Chaos and Corruption: Venezuela’s Crisis


Photo via Acento under CC Licence.

Cristina D. (11)


Venezuela is a dying nation. The country has been bleeding out since 2010, when the late Hugo Chávez declared an “economic war”. Ever since then, Venezuela has fallen into a downward spiral, landing them where they are now, in a state of anarchy and widespread poverty. Currently, even the presidency is contested. Some claim that Nicolás Maduro remains the legitimate president, but others say that it’s Juan Guaidό – the self-declared acting president and leader of the opposition. Today, it’s hard to imagine that Venezuela once had the fourth highest GDP in the world, but in the 1950s, that was the case.


But now, the country is in ruins. Since 2015, a whopping three million have left the country. Those who stayed have suffered through what the Mercy Corps are calling the worst humanitarian crisis in the Western Hemisphere. In order to really see the gravity of the issue, one should consider the fact that back in 2017, more than 73 Venezuelans died violent deaths every day. In addition, around 90% of Venezuela’s population still lives under the poverty line, and inflation has risen to 1.62 million percent. But the numbers only tell a portion of the story. In an interview with Laissez Faire, native Venezuelan Mariana Salvador disclosed how it truly is to experience the crisis firsthand. “Like me, many young people in the country hope to have the first opportunity to leave the country and go for a better life. What you see in the news is nothing compared to reality. The reality of Venezuela surpasses any news stories.”


Venezuelans who have managed to escape go to Colombia, often end up selling products on the street, earning as little as $2 a day, only to send the money back to Venezuela. These people are subject to discrimination and exploitation, with Venezuelan women being at an especially high risk of harassment, rape, and human trafficking. The mass migration into Colombia has hit hard, leaving even less opportunity where it was already scarce.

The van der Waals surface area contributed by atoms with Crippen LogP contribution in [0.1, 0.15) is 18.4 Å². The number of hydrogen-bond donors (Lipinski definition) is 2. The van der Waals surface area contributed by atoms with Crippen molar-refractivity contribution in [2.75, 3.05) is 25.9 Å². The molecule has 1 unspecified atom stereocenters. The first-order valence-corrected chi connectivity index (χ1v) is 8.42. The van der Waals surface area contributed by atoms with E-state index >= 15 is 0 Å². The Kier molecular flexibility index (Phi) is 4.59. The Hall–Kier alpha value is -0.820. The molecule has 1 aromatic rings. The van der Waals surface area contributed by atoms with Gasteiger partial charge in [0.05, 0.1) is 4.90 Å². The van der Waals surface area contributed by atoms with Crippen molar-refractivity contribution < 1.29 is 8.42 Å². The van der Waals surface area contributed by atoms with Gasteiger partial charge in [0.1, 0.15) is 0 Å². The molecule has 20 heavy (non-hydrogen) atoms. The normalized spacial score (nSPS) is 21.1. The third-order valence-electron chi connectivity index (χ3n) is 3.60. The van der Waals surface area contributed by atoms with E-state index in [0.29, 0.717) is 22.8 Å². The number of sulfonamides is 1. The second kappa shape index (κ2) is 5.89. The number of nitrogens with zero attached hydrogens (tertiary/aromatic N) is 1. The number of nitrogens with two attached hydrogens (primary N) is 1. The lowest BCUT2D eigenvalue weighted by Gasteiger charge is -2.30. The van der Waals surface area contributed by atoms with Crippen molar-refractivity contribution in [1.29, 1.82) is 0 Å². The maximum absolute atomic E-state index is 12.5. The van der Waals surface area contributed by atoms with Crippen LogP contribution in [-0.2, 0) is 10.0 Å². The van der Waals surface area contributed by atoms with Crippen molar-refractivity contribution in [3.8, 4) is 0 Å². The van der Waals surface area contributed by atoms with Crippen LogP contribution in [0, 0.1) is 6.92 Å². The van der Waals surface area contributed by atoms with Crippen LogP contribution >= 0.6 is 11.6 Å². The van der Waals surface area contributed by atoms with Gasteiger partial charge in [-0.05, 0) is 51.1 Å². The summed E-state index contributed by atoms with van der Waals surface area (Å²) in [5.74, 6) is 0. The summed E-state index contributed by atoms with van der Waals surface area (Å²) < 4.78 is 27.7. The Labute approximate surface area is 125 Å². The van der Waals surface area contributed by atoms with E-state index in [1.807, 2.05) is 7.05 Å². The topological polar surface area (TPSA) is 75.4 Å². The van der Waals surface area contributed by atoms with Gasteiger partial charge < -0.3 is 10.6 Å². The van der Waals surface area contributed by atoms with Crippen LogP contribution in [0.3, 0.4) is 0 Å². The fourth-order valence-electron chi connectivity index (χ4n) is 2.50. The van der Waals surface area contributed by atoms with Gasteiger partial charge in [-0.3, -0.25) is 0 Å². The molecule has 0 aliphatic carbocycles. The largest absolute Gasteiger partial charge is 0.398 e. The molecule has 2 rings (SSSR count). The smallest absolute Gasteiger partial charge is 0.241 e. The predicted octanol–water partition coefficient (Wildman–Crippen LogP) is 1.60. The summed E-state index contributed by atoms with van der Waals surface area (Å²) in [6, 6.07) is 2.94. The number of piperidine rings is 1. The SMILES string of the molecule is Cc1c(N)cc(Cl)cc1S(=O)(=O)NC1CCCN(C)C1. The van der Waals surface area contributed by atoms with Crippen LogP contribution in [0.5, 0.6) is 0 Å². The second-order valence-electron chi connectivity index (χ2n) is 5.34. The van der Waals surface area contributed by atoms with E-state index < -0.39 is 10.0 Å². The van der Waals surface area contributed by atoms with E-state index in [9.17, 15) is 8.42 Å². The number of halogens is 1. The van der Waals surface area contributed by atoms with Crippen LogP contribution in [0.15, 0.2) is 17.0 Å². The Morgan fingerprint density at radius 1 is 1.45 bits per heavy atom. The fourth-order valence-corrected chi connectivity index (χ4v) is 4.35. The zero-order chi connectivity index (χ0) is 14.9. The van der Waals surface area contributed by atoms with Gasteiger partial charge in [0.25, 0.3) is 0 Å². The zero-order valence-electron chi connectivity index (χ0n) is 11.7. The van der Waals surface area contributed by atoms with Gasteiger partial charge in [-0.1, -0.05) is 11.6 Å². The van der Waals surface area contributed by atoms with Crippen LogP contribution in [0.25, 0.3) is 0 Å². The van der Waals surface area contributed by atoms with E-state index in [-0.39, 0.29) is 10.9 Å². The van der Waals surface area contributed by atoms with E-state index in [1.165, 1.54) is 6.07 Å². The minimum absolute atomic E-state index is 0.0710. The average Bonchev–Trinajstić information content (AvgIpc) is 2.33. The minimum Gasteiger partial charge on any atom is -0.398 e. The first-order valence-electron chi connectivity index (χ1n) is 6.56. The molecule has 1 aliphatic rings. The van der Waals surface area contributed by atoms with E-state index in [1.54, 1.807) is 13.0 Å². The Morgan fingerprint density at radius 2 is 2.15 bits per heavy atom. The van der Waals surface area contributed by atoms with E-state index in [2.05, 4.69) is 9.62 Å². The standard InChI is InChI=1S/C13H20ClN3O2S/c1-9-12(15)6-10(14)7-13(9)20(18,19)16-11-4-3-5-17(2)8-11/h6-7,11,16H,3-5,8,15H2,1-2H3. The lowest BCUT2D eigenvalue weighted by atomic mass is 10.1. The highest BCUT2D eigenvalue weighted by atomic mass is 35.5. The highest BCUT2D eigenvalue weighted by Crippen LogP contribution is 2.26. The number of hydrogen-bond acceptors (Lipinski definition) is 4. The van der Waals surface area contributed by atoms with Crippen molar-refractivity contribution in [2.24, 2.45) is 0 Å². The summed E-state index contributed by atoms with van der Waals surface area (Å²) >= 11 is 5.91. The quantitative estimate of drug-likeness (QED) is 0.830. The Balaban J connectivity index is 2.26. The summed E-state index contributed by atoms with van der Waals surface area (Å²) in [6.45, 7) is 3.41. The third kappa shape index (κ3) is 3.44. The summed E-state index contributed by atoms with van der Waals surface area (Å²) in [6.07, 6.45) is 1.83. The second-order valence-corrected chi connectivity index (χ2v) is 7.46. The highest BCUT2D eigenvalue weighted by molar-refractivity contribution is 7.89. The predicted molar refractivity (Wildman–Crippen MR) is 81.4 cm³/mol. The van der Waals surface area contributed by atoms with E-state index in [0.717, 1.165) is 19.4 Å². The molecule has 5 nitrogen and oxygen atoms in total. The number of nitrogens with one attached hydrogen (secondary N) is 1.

Still, things continue to worsen in Venezuela. On February 6, US Secretary of State Mike Pompeo demanded that Venezuela’s government open up the Tienditas bridge on the border with Colombia, where foreign aid was stationed. Maduro responded by sending soldiers to block the bridge with trucks in order to stop the flow of supplies, and burned food in front of the starving. Shortly after on February 24, Maduro severed all political and diplomatic ties with Colombia, calling their government fascist and giving all Colombian political figures 24 hours to leave the country. On February 26, Jorge Ramos – a very well known Latin American journalist –  and his team were detained without reason after an interview with Maduro. And most recently, on March 7, the country began to experience nationwide blackouts, which continued, and left several areas of the country without potable water.


As of late, the US has been attempting to mediate the Venezuelan crisis. They have launched several attempts to intervene both politically and economically for the country’s suffering masses. However, it is important to note that the United States has also appointed Elliot Abrams as the special envoy to Venezuela. This is the same Abrams which shrugged off a massacre of a thousand men, women, and children by US troops in El Salvador during the Reagan administration, saying that “the administration’s record in El Salvador is one of fabulous achievement.” NBC reported on the exchange between Abrams and Minnesota State Representative Ilhan Omar at a Venezuela hearing. When Omar asked, “Yes or no, would you support an armed faction within Venezuela that engages in war crimes against humanity or genocide if you believe they were serving US interest as you did in Guatemala, El Salvador, and Nicaragua?” Abrams simply replied, “I am not going to respond to that question.” The decision to appoint Elliot Abrams as special envoy to Venezuela is one that leaves the future looking bleak. Considering both his reputation and the point Omar made about his disastrous effect on the people of El Salvador, there is a high probability that he will have the same effect as the Reagan administration on Venezuela.

The worldwide ignorance that surrounds this issue is the most startling aspect of the entire situation. This is currently one of the worst humanitarian crises in the world, and while there has been extensive news coverage, much of the public has become callous and desensitized to issues like these. We can no longer turn a blind eye to situations as dire as this one, and keep living our first-world lives without interruption. However, there is hope in the fact that volunteer organizations are reaching out. The Red Cross managed to come to an agreement with the Catholic Bishops Episcopal Conference in Venezuela, and has been granted permission to expand their aid by the Venezuelan government. The organization hopes to help Venezuela restore their tattered healthcare system and provide services like water, sanitation, and hygiene. Hopefully, with some more help from the masses and the incoming aid, Venezuela’s future could go from bleak to bright.